By Tom KraMer, president and CEO, Kablooe Design
Those of us who are in the design industry typically spend a lot of our time thinking about the person who is going to use our fabulous invention, and what the situation is like when they will be using it. This is all part of our effort to ensure user-centered design principles are followed. When it comes to medical devices, these principles are more important than ever. If a user becomes confused about the function of a surgical tool during a surgery, the results could be disastrous.
This led us to think a bit about the factors that have contributed to the most successful user interfaces on medical devices that Kablooe has developed over its 30 years of medical device design. We identified a handful of principles that led to those success stories. Here are the three most important practices we put in place when considering the design of medical device user interfaces.
1. Rethink What You’ve Been Taught About Creative Problem-Solving
Our “think like a designer and an engineer” mantra is a bit more philosophical than it is tactical, but extremely important when considering a user interface design nonetheless. This is not easy, however, especially in this day and age.
There is a lot of misinformation out there about how our brains work. Many of us were led to believe at some point that because of our personality, we had a stronger left or right neural network. Studies have shown that this is not true. According to psychologist Dr. Brian E. King, the right lobe of the brain (commonly known for being responsible for art, beauty, and humor) is also responsible for creative problem-solving — and that is the chief role of an engineer. Additionally, because of the neuroplasticity of the brain, we can use the left or right side equally as well, according to a University of Utah study. Because we know the brain is neuroplastic and the right lobe can be exercised with these activities, it stands to reason that someone who is regularly exposed to art, music, and humor will be a better engineer.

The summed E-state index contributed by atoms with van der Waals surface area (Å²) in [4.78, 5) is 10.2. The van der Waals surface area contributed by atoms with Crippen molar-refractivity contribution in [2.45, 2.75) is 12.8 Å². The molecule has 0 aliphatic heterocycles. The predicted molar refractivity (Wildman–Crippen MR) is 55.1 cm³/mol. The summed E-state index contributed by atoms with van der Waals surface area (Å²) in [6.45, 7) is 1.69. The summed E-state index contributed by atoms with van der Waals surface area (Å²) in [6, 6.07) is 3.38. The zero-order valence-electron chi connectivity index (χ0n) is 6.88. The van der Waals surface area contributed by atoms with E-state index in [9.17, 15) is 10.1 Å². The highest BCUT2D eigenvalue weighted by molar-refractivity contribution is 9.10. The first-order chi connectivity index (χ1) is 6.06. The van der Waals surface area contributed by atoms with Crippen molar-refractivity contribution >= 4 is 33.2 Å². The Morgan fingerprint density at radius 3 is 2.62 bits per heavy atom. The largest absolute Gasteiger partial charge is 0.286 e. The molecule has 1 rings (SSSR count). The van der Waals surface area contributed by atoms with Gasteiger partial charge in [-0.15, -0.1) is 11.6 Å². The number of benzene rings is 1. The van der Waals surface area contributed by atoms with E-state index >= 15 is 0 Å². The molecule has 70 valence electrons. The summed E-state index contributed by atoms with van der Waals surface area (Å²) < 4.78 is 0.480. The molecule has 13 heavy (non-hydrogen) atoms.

However, these exercises are tragically absent from our academic lineup for engineers today. In most of academia today, we actually train people to not be creative. Most if this comes from our “linear” way of educating students. (See Sir Ken Robinson’s TED talk here.) When a student enters the academic world on an engineering path, they become pigeonholed as a person who either can’t, or doesn’t need to, possess the ability to participate in artistic activities.
Furthermore, in engineering academia, much emphasis is put on finding the “right answer,” and very little effort is focused on exploring many possibilities. You can see how using a non-linear method of thinking when considering possible solutions to a problem, and exploring many options, can lead to a host of possibilities that you can draw features from to form a final concept. This is how brilliant innovation is fueled and unexpected results are unearthed.
2. Take Advantage Of Creative Processes
Here are a few ways to nurture creative problem-solving in your team:
- Before brainstorming and ideation, take time for warm-up exercises that involve humor and problem-solving. It can even involve physical activity! The goal is to get your team laughing, which releases brain-derived neurotrophic factor (BDNF) in our brains, stimulating creativity.